Massive New Steam Update – Follow me for fun times!

I swear to all that is gaming that I have a massive, huge, bigish post on my experiences with the DK2, and what games work the best coming… but in the mean time Steam has just released it’s huge “Discovery” update.

There’s a lot to like with the update, and it goes some way towards what I had wished Steam had done a long time ago – make it a social network for gamers.

In lieu of that, I have been using Google+, but ultimately it’s not the best fit.

Unfortunately, the update doesn’t quite do everything I want (such as being able to tag people as well as games) but it does have nice improvements to your news feed. An area I’m sure most people neglected, but maybe now will give another look.

Most significantly for me, is you can now follow “curators” who can recommend games to you. In fact, your store page now recommends games to you based on a magic algorithm, part of which is which curators you follow.

So my advice: Give me a follow! I’m not even trying to pad my numbers, I just like giving people the low down on the best games, and now you can get it straight to your Steam box.

Massive Chalice – I featured!

So I backed Massive Chalice at the level that allowed me to add my own house to the game.

Double Fine do a live stream each week showing off the game. I decided to check out live stream 24 … and my house appeared in game! Check it out: my house Arnold-Amon (it makes an appearance a few seconds in)

Then at 7:50 my battlecry gets quoted!

At 22:00 my descendant is married and given a keep: Huntsville! (named after my cat :))

Holy Crapola! Wild West XCOM? That’s a Backin’

Check out this Kickstarter:

How damn cool does that look? XCOM wildwest, with HOMM overland map? Oh god yes. Just check out that gunfight!

And the mechanics they’re espousing:

The combat is fast. The whole combat encounter takes no more than 5-10 minutes. It’s short, bloody, and decisive. All it takes is one well laid shot. It’s just not that easy to put yourself in the proper position.

No peeling off HPs. HPs represent the ability to withstand a shot or two, alternatively to sustain a powerful blow.

There’s little randomization: you either make good predictions and good decisions to land a kill, or you die. There’s no victory without risk, but it’s a well calculated risk.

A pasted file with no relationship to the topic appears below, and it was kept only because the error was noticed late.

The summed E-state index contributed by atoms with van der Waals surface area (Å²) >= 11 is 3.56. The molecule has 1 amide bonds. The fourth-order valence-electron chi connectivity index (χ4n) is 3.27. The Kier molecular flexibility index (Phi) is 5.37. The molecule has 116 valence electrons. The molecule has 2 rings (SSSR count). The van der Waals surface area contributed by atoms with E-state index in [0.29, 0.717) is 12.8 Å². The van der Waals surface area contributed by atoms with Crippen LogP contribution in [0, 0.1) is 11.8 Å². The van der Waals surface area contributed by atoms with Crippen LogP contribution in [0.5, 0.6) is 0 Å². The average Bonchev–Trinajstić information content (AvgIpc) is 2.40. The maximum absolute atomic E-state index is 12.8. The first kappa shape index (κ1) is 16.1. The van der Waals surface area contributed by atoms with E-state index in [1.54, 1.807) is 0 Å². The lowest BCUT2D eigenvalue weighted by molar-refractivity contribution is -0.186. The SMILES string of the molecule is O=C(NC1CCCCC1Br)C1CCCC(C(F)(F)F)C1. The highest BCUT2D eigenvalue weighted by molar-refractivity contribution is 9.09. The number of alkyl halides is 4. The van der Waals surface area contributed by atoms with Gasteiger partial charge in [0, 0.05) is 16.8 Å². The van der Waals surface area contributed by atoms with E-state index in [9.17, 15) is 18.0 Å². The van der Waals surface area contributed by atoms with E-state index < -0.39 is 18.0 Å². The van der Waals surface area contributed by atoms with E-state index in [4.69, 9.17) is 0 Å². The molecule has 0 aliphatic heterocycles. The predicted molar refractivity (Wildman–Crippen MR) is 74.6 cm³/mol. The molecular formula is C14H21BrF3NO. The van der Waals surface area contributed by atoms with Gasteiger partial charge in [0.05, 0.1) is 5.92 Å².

BANGBANGBANG! Look at ’em go! I’m a backer. Maybe you should be too?

Last Day Steam Summer Sale

It’s the last day of the Steam Summer Sale, so if there were any deals they’re back and this is your last chance. Here is a list of games that are on special, and if you don’t own them yet – SHAME ON YOU.

(all prices are AUD. Click to jump to Steam.)

Tomb Raider – this was an amazingly good game, now only $5

The Stick of Truth – It lived up to the hype, now $37

XCOM: Enemy Unknown – One of the greatest games ever made for $13. Steam is crazy.

Civ V – the crowning jewel of the Civ series… and that’s saying a lot. $13.50

State of Decay – An amazingly fun, and unique, take a zombie apocalypse. It is a bit rough here and there, but for $5 it’s a bargin.

Banished – An extremely fun and challenging city builder. Nothing like starving a fledging village of outcasts during the winter! $10

Payday 2 – I’ve been getting a LOT of mileage out of this game. Get a crew together for an fantastic co-op experience that has great theme, depth, and RPG-like elements. You’ll get many hrs for your $6

Stanley Parable – I’m not going to try and explain this one… but for $6 you really should try it to see what all the fuss is about.

Batman: Arkham Origins – It was missing a little something-something from the other Arkham games, but it was still worth sinking 22 hrs into. $7.50

Dragon Age: Origins – A good RPG, you’ve probably heard of it. I go against the grain and claim the second was better. I mostly suggest this one now, because the upcoming Inquisitions is looking really good so for $7.50 you could catch up on the “story so far.”

Wolfenstein: The New Order – Just a straight up fun FPS. Captured “Wolfenstein with modern computing technology” really well. A-grade fun here, boys! $40 (expensive, I know, but that IS 50% off.)

Portal 2 – Who would have thought they could improve on the original? Well they did! Play it now. With a friend is a good option too. $5

Chivalry: Medieval Warfare – a standard multiplayer FPS with a easy-to-use-hard-to-master melee system. Plenty of fun to be had here for $5.

Oculus DK2 Shipping on the Horizon

So the VR community has been a-buzz lately. There’s Google’s project Tango, as well as their project cardboard, some of my favourite games are coming with VR: iRacing and DCS World.

Perhaps the most exciting news is the hint that DK2 shipping information will drop next week… The Twitter quote in question:

“@Cyber will there still be a shipping update next week?” — “@MikeLen: Yes, there will be a shipping update at some point soon.”

Oh. Did I mention? I was on the first wave of orders. I have a DK2 coming, so this news is VERY relevant.